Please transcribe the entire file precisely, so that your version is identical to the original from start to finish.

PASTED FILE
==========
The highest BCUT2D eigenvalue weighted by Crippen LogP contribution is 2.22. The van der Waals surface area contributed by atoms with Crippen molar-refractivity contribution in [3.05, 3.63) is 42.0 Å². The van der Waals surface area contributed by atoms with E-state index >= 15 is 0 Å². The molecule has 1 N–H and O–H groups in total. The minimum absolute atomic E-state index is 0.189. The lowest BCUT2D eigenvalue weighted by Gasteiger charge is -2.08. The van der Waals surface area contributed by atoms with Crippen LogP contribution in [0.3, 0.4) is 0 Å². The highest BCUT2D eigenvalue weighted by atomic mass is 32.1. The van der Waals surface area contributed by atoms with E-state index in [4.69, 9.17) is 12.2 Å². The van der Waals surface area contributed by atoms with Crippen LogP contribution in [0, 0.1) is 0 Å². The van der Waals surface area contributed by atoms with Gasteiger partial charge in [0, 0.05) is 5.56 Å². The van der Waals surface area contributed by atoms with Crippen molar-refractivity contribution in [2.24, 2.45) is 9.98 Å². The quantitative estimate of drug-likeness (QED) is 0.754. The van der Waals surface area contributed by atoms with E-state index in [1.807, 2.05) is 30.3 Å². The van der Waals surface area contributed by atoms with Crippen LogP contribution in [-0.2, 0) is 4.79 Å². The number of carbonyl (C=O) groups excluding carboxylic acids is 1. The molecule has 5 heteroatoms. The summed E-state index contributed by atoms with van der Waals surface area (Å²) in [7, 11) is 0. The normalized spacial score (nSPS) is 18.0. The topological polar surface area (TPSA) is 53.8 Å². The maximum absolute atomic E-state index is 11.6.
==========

The highest BCUT2D eigenvalue weighted by Crippen LogP contribution is 2.22. The van der Waals surface area contributed by atoms with Crippen molar-refractivity contribution in [3.05, 3.63) is 42.0 Å². The van der Waals surface area contributed by atoms with E-state index >= 15 is 0 Å². The molecule has 1 N–H and O–H groups in total. The minimum absolute atomic E-state index is 0.189. The lowest BCUT2D eigenvalue weighted by Gasteiger charge is -2.08. The van der Waals surface area contributed by atoms with Crippen LogP contribution in [0.3, 0.4) is 0 Å². The highest BCUT2D eigenvalue weighted by atomic mass is 32.1. The van der Waals surface area contributed by atoms with E-state index in [4.69, 9.17) is 12.2 Å². The van der Waals surface area contributed by atoms with Crippen LogP contribution in [0, 0.1) is 0 Å². The van der Waals surface area contributed by atoms with Gasteiger partial charge in [0, 0.05) is 5.56 Å². The van der Waals surface area contributed by atoms with Crippen molar-refractivity contribution in [2.24, 2.45) is 9.98 Å². The quantitative estimate of drug-likeness (QED) is 0.754. The van der Waals surface area contributed by atoms with E-state index in [1.807, 2.05) is 30.3 Å². The van der Waals surface area contributed by atoms with Crippen LogP contribution in [-0.2, 0) is 4.79 Å². The number of carbonyl (C=O) groups excluding carboxylic acids is 1. The molecule has 5 heteroatoms. The summed E-state index contributed by atoms with van der Waals surface area (Å²) in [7, 11) is 0. The normalized spacial score (nSPS) is 18.0. The topological polar surface area (TPSA) is 53.8 Å². The maximum absolute atomic E-state index is 11.6.